Apes Like Cooked Food, and What that Means for Human Evolution

Humans are the only species on earth that cooks its food. Not only do we cook our food, but we usually find the flavor of cooked foods preferable to the raw version. Compare the smell of raw and pan-fried bacon. Which version makes you drool?

It’s no coincidence that your dog may be drooling alongside you. Several animals that have never eaten cooked food show a marked preference for a nice roast or stir-fry. Chimpanzees, bonobos, gorillas and orangutans all prefer cooked carrots, sweet potatoes, and even meat.

This natural predisposition has important implications for human evolution. Harvard anthropologist Richard Wrangham argues that cooking is not some simple, pleasant cultural development. Instead, it is the central driving force that transformed us from primitive hominids into Homo erectus and on through to Homo sapiens.

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turkey farm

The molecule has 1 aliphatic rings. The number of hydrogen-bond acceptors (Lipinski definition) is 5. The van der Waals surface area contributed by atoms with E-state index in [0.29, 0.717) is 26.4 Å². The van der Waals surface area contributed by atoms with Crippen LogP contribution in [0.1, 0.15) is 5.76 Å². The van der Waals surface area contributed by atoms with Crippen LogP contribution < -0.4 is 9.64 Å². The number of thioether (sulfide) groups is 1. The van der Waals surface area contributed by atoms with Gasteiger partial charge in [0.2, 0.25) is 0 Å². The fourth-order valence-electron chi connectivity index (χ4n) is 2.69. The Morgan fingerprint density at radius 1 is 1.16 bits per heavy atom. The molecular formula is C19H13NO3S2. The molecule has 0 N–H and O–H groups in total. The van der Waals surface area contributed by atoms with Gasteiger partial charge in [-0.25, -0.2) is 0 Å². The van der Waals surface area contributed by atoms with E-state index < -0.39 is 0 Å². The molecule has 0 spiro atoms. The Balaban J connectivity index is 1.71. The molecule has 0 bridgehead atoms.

Back to the Tribe

The Search for the “Real” Thanksgiving

Thanksgiving is fake-for-real. While it’s true that there was a minor harvest feast in 1621, held by English immigrants and Wampanoag Indians, the event was never celebrated regularly, and largely dropped off the national radar for the next 200 years. It took the Civil War for Abraham Lincoln to formalize the holiday, a political move he hoped would promote national unity.

Even if the holiday is invented, at least the food is real, right? When Americans sit down to groaning tables on Thursday, it’s tempting to think we’re participating in a culinary tradition not that far removed from the time of the Pilgrims. Thanksgiving food is, after all, as authentic and naturally American as apples (Kazakhstan), potatoes (Peru), and green bean casserole (Campbell Soup Company). Maybe we can find some culinary authenticity hiding between the gravy boat and the cranberry sauce. Hope you’re hungry…

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Traditional Thanksgiving Meat

Greenridge Farm offers this pork molded in the shape of a piglet. But if you are more the traditional type of person, Greenrdige Farms also offer Turkey-breasts in the shape of an actual turkey. Perfect for a traditional Thanksgiving!

Will this pseudo-pig actually taste better in the shape of a piglet? Or does the shape reminds us too much of Babe, and becomes cruel to roast? At least it is a good marketing trick to distract you from what the piglet is actually made of.

Via Consumerist